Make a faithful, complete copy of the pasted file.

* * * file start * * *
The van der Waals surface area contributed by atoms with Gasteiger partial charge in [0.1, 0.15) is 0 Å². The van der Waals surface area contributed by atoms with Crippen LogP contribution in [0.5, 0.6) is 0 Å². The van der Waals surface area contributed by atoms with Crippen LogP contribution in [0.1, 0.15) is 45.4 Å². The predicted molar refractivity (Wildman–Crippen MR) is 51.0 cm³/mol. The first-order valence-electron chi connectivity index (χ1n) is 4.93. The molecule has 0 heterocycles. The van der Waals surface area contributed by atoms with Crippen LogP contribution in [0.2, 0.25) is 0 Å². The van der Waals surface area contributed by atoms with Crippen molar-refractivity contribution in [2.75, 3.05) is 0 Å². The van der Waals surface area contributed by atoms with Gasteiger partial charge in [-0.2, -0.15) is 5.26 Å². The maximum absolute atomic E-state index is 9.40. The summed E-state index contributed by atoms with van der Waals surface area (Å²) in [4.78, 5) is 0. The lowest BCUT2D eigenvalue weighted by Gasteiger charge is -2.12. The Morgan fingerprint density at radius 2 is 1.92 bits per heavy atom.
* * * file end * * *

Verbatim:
The van der Waals surface area contributed by atoms with Gasteiger partial charge in [0.1, 0.15) is 0 Å². The van der Waals surface area contributed by atoms with Crippen LogP contribution in [0.5, 0.6) is 0 Å². The van der Waals surface area contributed by atoms with Crippen LogP contribution in [0.1, 0.15) is 45.4 Å². The predicted molar refractivity (Wildman–Crippen MR) is 51.0 cm³/mol. The first-order valence-electron chi connectivity index (χ1n) is 4.93. The molecule has 0 heterocycles. The van der Waals surface area contributed by atoms with Crippen LogP contribution in [0.2, 0.25) is 0 Å². The van der Waals surface area contributed by atoms with Crippen molar-refractivity contribution in [2.75, 3.05) is 0 Å². The van der Waals surface area contributed by atoms with Gasteiger partial charge in [-0.2, -0.15) is 5.26 Å². The maximum absolute atomic E-state index is 9.40. The summed E-state index contributed by atoms with van der Waals surface area (Å²) in [4.78, 5) is 0. The lowest BCUT2D eigenvalue weighted by Gasteiger charge is -2.12. The Morgan fingerprint density at radius 2 is 1.92 bits per heavy atom.